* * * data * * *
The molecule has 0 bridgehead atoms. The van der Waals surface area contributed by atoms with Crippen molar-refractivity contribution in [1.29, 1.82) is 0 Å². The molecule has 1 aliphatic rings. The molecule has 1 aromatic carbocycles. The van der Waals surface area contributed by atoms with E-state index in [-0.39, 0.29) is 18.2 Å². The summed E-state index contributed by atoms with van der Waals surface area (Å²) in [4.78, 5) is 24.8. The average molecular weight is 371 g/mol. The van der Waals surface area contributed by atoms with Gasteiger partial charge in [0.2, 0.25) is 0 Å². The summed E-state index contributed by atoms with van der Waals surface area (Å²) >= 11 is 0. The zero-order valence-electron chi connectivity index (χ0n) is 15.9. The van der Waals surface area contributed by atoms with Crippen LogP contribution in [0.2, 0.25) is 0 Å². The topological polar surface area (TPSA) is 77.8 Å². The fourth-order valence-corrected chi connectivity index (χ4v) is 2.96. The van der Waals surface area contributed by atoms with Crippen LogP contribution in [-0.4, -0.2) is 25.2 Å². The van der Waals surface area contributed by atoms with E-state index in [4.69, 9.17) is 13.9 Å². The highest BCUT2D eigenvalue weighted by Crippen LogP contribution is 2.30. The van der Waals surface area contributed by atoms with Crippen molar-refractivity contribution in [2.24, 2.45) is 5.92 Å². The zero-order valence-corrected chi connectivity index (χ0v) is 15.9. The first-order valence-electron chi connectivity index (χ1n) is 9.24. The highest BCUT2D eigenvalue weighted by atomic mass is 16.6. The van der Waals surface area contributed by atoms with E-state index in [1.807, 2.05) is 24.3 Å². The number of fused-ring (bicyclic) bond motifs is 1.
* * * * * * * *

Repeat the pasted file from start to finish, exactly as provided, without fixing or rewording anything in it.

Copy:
The molecule has 0 bridgehead atoms. The van der Waals surface area contributed by atoms with Crippen molar-refractivity contribution in [1.29, 1.82) is 0 Å². The molecule has 1 aliphatic rings. The molecule has 1 aromatic carbocycles. The van der Waals surface area contributed by atoms with E-state index in [-0.39, 0.29) is 18.2 Å². The summed E-state index contributed by atoms with van der Waals surface area (Å²) in [4.78, 5) is 24.8. The average molecular weight is 371 g/mol. The van der Waals surface area contributed by atoms with Gasteiger partial charge in [0.2, 0.25) is 0 Å². The summed E-state index contributed by atoms with van der Waals surface area (Å²) >= 11 is 0. The zero-order valence-electron chi connectivity index (χ0n) is 15.9. The van der Waals surface area contributed by atoms with Crippen LogP contribution in [0.2, 0.25) is 0 Å². The topological polar surface area (TPSA) is 77.8 Å². The fourth-order valence-corrected chi connectivity index (χ4v) is 2.96. The van der Waals surface area contributed by atoms with Crippen LogP contribution in [-0.4, -0.2) is 25.2 Å². The van der Waals surface area contributed by atoms with E-state index in [4.69, 9.17) is 13.9 Å². The highest BCUT2D eigenvalue weighted by Crippen LogP contribution is 2.30. The van der Waals surface area contributed by atoms with Crippen molar-refractivity contribution in [2.24, 2.45) is 5.92 Å². The zero-order valence-corrected chi connectivity index (χ0v) is 15.9. The first-order valence-electron chi connectivity index (χ1n) is 9.24. The highest BCUT2D eigenvalue weighted by atomic mass is 16.6. The van der Waals surface area contributed by atoms with E-state index in [1.807, 2.05) is 24.3 Å². The number of fused-ring (bicyclic) bond motifs is 1.